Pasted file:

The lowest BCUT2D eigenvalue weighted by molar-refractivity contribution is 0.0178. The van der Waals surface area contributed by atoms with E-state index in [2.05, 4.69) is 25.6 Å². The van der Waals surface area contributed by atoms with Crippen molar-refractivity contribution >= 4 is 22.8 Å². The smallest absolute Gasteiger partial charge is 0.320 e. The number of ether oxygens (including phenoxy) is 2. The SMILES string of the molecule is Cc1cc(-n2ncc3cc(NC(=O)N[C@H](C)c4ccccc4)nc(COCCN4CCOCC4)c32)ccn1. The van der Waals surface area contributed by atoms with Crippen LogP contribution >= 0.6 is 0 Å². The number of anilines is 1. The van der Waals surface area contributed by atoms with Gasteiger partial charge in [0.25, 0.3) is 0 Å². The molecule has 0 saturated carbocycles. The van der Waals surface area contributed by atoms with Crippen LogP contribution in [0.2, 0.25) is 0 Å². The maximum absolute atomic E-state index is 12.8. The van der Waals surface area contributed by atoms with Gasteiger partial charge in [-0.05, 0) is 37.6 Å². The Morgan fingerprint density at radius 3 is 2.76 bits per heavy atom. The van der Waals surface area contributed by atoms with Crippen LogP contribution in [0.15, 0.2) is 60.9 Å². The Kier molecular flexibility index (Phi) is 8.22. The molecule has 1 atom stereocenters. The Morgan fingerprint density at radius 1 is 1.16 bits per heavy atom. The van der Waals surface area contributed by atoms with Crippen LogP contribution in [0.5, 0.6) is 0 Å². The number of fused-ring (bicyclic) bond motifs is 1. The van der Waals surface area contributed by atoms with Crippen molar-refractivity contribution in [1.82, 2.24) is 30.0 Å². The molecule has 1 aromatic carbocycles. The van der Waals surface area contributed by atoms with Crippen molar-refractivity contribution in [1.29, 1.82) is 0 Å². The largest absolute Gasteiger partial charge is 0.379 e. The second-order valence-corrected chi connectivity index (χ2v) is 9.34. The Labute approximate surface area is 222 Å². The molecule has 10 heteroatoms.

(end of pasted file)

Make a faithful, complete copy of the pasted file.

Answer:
The lowest BCUT2D eigenvalue weighted by molar-refractivity contribution is 0.0178. The van der Waals surface area contributed by atoms with E-state index in [2.05, 4.69) is 25.6 Å². The van der Waals surface area contributed by atoms with Crippen molar-refractivity contribution >= 4 is 22.8 Å². The smallest absolute Gasteiger partial charge is 0.320 e. The number of ether oxygens (including phenoxy) is 2. The SMILES string of the molecule is Cc1cc(-n2ncc3cc(NC(=O)N[C@H](C)c4ccccc4)nc(COCCN4CCOCC4)c32)ccn1. The van der Waals surface area contributed by atoms with Crippen LogP contribution >= 0.6 is 0 Å². The number of anilines is 1. The van der Waals surface area contributed by atoms with Gasteiger partial charge in [0.25, 0.3) is 0 Å². The molecule has 0 saturated carbocycles. The van der Waals surface area contributed by atoms with Crippen LogP contribution in [0.2, 0.25) is 0 Å². The maximum absolute atomic E-state index is 12.8. The van der Waals surface area contributed by atoms with Gasteiger partial charge in [-0.05, 0) is 37.6 Å². The Morgan fingerprint density at radius 3 is 2.76 bits per heavy atom. The van der Waals surface area contributed by atoms with Crippen LogP contribution in [0.15, 0.2) is 60.9 Å². The Kier molecular flexibility index (Phi) is 8.22. The molecule has 1 atom stereocenters. The Morgan fingerprint density at radius 1 is 1.16 bits per heavy atom. The van der Waals surface area contributed by atoms with Crippen LogP contribution in [0.5, 0.6) is 0 Å². The number of fused-ring (bicyclic) bond motifs is 1. The van der Waals surface area contributed by atoms with Crippen molar-refractivity contribution in [1.82, 2.24) is 30.0 Å². The molecule has 1 aromatic carbocycles. The van der Waals surface area contributed by atoms with Crippen molar-refractivity contribution in [1.29, 1.82) is 0 Å². The largest absolute Gasteiger partial charge is 0.379 e. The second-order valence-corrected chi connectivity index (χ2v) is 9.34. The Labute approximate surface area is 222 Å². The molecule has 10 heteroatoms.